Trump told the Financial Times the U.S. is prepared to act alone if China does not take a tougher stand against North Korea’s nuclear program.
“China has great influence over North Korea,” Trump said. “And China will either decide to help us with North Korea, or they won’t. And if they do that will be very good for China, and if they don’t it won’t be good for anyone.”
Add to the mix the issue of the South China Sea, where China has built and armed man-made islands despite the concerns of neighboring countries; and Taiwan, the self-governing island democracy that China claims as its own territory, and that some in Trump’s administration would like to build a stronger relationship with.
Despite such divisions, Beijing seems committed to establishing a positive relationship between the two leaders.
“It is fundamental for them to improve understanding between each other,” said Xiong Zhiyong, a professor at Peking University’s School of International Relations. “Both sides have shown their willingness to cooperate and they are expected to make a commitment for cooperation.”
China, Xiong said, realizes that Trump “is a leader with a strong personality.”
So far, few details of the summit’s agenda have been released. China has said only that Trump and his wife, Melania, would host Xi and his wife, famed songstress Peng Liyuan, at a welcoming banquet.
As personalities, Xi and Trump are a study in contrasts. A lifelong Communist Party apparatchik and son of a former vice premier, Xi has built his career with a cautious approach, avoiding controversial reforms and rarely speaking out in ways that would distract from his core message. His nearly five years as head of the ruling party have been defined by a campaign to achieve the “Chinese dream” of increasing prosperity while tackling endemic corruption.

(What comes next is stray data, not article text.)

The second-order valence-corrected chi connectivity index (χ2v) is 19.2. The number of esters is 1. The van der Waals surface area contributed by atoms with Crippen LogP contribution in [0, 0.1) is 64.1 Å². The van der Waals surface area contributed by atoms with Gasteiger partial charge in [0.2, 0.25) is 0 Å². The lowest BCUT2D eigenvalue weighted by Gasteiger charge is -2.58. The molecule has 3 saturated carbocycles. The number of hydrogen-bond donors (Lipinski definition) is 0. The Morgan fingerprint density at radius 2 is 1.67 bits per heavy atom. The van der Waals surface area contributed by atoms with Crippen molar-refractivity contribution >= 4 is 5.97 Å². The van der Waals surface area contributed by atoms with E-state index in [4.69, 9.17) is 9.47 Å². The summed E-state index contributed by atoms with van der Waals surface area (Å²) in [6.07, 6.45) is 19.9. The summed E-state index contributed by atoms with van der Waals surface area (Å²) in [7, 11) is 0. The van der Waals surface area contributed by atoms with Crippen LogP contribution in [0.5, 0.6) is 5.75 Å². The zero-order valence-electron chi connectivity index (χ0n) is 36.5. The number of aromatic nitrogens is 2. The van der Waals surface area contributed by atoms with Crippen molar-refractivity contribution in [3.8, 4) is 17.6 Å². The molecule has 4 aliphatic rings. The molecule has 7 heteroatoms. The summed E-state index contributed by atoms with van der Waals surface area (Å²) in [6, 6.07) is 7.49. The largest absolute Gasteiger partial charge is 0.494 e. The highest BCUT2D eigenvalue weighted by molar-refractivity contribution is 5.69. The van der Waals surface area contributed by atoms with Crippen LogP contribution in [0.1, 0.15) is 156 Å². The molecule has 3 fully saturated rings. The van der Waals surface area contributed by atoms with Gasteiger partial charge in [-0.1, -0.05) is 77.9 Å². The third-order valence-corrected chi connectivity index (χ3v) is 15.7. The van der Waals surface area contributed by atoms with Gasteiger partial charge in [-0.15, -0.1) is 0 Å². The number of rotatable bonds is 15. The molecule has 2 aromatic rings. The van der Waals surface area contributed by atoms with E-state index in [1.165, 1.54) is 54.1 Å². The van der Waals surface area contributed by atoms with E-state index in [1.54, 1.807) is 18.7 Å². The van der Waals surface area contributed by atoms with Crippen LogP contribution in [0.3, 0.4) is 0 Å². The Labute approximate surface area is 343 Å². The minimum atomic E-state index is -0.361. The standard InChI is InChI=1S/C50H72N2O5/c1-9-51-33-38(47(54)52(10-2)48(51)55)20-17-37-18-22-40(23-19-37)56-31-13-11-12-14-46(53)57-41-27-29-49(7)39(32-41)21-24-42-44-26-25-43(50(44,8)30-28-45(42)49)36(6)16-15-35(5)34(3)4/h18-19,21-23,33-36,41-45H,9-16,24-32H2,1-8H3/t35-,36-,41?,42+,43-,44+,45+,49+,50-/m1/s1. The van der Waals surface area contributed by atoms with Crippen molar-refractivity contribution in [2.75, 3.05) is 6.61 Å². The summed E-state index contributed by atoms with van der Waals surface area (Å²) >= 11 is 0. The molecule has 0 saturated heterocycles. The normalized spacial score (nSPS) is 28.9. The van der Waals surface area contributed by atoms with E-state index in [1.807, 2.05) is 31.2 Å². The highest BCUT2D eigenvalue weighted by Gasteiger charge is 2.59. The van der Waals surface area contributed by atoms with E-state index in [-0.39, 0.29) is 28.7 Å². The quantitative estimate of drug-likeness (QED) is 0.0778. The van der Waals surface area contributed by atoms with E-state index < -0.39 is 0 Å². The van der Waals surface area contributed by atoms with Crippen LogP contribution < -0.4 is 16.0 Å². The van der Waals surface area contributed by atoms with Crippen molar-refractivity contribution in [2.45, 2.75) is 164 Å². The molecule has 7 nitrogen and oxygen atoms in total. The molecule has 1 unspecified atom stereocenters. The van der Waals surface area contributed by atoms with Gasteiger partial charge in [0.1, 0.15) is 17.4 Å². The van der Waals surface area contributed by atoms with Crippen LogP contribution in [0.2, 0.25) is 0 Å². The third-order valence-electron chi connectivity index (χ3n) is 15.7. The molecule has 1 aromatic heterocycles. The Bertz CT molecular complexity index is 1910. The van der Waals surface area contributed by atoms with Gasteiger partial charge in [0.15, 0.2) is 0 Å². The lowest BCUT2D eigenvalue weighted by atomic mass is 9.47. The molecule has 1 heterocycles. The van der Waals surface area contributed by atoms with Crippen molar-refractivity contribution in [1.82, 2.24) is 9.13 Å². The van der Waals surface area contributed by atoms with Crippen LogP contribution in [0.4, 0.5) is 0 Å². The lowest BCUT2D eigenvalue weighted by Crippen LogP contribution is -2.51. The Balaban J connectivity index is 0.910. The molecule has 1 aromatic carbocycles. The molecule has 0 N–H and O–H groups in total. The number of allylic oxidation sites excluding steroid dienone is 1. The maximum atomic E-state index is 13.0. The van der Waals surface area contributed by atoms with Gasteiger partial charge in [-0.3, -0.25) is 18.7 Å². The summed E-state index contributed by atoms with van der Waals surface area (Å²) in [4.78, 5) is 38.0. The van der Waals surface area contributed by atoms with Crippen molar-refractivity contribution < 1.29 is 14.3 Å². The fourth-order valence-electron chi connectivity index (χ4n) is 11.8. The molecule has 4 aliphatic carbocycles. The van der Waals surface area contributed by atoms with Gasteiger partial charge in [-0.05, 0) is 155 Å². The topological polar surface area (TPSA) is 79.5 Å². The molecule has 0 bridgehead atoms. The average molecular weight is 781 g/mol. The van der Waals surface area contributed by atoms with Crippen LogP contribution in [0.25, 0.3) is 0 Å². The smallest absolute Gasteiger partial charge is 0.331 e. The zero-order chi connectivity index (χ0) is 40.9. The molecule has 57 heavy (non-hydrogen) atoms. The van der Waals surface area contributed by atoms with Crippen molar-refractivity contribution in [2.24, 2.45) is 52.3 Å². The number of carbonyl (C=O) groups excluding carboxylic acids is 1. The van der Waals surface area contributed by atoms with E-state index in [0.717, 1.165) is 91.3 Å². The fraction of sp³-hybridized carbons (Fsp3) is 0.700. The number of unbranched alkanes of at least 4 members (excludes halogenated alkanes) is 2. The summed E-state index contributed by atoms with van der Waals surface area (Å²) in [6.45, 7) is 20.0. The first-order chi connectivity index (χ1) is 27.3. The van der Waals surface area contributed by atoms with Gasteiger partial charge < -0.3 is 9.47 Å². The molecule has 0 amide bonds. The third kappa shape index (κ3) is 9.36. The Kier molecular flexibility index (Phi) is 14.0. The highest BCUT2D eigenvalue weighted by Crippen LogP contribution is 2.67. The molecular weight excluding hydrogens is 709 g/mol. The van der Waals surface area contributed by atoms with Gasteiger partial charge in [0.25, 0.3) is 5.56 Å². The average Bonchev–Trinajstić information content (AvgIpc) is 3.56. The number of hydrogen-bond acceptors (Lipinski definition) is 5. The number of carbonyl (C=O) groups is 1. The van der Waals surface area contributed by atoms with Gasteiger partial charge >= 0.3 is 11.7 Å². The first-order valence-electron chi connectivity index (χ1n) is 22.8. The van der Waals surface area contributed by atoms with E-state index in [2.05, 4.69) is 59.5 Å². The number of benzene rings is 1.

While Trump is an avid golfer, Xi has never been known to hit the links. In fact, his administration has actually pursued a crackdown on golf-course development, pushing instead for mass participation in soccer.
Still, outwardly cordial relations with U.S. presidents are also a longstanding Chinese tradition, in recognition of the importance of the relationship. Xi had taken pains to appear at ease in the company of Obama, avoiding the rancor that characterized the relationship between the American leader and Russian President Vladimir Putin.
That approach has been borne out in pronouncements by Chinese officials and state media that have been moderate in tone.
Responding to Trump’s tweet about the trade deficit, the foreign ministry’s Zheng portrayed the issue as one in which the two countries had an equal stake.
“China will continue to work with the United States to think creatively and keeping pushing for greater balance in China-U.S. trade,” Zheng said.
At its nub, the summit is more about establishing a working relationship than making progress on any particular issue, said Su Hao, a professor of diplomacy at China Foreign Affairs University.
“The most important thing is that the top leaders are able to have direct communications on the most important major issues and candidly exchange views,” Su said.
Associated Press writer Vivian Salama contributed to this report from Washington.